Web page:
The blackberry plant is a fruit-producing bramble with biennial fruit production on canes. A blackberry bush produces fruit in its second year of growth. Blackberries growing in a home garden benefit from following a cane cutting and pruning schedule. Bramble cane maintenance increases plant growth and fruit production while decreasing or eliminating the environment suited to disease growth. Take caution while cutting canes to prevent the removal of current-year growth, as this will decrease fruit production in the year to come.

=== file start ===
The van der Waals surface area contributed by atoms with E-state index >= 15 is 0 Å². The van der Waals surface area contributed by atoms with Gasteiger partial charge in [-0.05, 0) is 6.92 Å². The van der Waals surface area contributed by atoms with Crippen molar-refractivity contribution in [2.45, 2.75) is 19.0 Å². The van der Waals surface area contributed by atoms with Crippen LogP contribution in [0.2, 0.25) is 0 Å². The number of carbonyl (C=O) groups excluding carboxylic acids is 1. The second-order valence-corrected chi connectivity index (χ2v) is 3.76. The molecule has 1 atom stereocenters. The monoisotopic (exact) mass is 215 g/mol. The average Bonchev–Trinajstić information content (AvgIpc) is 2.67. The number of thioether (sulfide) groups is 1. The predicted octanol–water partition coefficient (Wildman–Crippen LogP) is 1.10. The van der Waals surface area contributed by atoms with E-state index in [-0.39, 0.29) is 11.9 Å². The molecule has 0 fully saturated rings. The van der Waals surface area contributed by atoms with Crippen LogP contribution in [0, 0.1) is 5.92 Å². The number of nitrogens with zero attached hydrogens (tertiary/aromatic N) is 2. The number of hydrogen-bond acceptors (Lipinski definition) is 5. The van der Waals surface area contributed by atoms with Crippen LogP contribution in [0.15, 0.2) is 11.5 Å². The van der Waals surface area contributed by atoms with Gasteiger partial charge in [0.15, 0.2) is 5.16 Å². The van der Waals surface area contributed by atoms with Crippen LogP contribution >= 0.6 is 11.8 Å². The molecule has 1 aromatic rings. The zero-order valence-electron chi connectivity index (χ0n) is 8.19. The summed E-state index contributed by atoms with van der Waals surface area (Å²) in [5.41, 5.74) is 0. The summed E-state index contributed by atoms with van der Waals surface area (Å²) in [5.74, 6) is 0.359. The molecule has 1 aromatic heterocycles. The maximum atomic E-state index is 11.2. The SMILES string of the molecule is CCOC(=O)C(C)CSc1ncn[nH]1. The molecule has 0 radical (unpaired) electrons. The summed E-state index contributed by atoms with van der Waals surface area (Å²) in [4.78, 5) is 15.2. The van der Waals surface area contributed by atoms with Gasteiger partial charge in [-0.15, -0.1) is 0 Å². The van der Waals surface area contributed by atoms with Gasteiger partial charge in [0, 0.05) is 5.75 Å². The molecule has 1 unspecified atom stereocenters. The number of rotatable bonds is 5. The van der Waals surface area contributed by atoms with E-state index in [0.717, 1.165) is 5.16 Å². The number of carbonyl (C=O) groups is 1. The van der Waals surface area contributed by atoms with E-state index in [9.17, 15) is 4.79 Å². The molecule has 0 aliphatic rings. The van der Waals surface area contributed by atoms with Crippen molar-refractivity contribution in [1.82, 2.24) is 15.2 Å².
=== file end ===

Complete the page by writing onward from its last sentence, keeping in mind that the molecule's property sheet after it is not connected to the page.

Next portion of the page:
Prune blackberry canes in early spring by cutting off all 2-year-old canes close to the ground. The canes grow and produce best when there are 5 to 7 canes on each blackberry plant.
Cut off all weak or dead canes in spring once they begin to sprout, to stimulate new cane growth. Dead canes will not sprout, and weak canes will have few sprouts and be thin in diameter.
Cut off the tips of current cane growth so each cane remains 24 to 30 inches in length. Cut only new cane growth to prevent a reduction in fruit production on 2-year-old canes.
Cut off 1 inch of the ends of new canes that are shorter than 24 inches in length. This will stimulate additional growth to increase cane growth for fruit production the following year.
Cut lateral cane growth to 18 inches each spring to limit growth and prevent cane damage during the dormant winter months. Lateral shoots grow quickly and continue to grow during the summer season.